Agriculture & Livestock In Sudan

 

AGRICULTURAL PRODUCTION DURING 1993, THE SECOND YEAR OF THE
COMPREHENSIVE NATIONAL STRATEGY, increased from the previous year by
29%. From there, the sector settled into an average annual growth rate of 5%,
through 1996. Between 1997 and 2000, this leading sector grew by 29.9%, an average
of about 7.5% annually. However, production growth trailed off in 2003 from 7.3
to 5.2%. Livestock comprises about two-fifths of agricultural production value. With a
national herd of 140 million heads, Sudan aims to be a main supplier of red meat to
the Arab world and other export markets. Although improvements in veterinary services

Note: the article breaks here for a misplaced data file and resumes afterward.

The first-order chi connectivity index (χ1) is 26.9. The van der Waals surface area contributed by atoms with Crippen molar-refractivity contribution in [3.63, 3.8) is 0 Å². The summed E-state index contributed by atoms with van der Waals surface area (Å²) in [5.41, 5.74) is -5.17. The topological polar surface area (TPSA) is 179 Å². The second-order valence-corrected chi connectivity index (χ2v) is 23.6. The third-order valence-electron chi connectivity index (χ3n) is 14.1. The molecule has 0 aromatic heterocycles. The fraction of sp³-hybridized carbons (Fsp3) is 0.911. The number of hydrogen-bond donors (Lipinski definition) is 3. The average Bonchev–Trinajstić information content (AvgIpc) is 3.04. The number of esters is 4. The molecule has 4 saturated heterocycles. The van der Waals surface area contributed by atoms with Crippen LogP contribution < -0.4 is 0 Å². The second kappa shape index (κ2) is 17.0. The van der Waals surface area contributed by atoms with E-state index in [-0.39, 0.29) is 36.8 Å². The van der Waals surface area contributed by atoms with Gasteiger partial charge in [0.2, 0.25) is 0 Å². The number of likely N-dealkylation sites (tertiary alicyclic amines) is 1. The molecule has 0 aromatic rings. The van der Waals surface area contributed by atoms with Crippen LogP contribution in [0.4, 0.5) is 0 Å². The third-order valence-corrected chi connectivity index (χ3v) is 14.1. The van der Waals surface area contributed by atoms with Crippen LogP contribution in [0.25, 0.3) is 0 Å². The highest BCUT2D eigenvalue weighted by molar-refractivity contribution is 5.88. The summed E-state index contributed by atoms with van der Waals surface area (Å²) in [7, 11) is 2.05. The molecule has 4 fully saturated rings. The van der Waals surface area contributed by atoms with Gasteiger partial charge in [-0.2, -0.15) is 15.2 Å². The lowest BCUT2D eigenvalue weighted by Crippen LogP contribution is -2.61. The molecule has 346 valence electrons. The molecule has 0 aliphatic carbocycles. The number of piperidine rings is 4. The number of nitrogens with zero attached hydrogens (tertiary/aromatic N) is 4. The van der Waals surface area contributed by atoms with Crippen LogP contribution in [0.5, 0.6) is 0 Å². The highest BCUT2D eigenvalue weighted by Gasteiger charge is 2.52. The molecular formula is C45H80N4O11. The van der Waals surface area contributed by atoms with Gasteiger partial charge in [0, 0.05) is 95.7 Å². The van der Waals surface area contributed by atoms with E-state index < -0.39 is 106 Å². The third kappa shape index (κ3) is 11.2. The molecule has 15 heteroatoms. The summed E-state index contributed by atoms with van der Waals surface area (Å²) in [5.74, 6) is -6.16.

have facilitated a fourfold growth of the national herd over the past40 years, animal
production continues to be mainly from nomadic herds; increased pressures on grazing
land resulting from desert expansion and growing herds highlight the need for more
modern animal husbandry methods.While major animal diseases have generally
been brought under control and improved breeds have been developed, the livestock
sector still suffers considerable deficiencies by contemporary world standards. Significantly,
natural grazing results in the meat of Sudanese cattle, sheep, and goats having low cholesterol,
which is an attraction in the market. This implies that the key to modernization ofSudan’s
animal production culture lies in applying innovations to the traditional modes, wherein
the herding communities become accustomed to compromises between their animal
husbandry customs and requirements for improved yields and living conditions.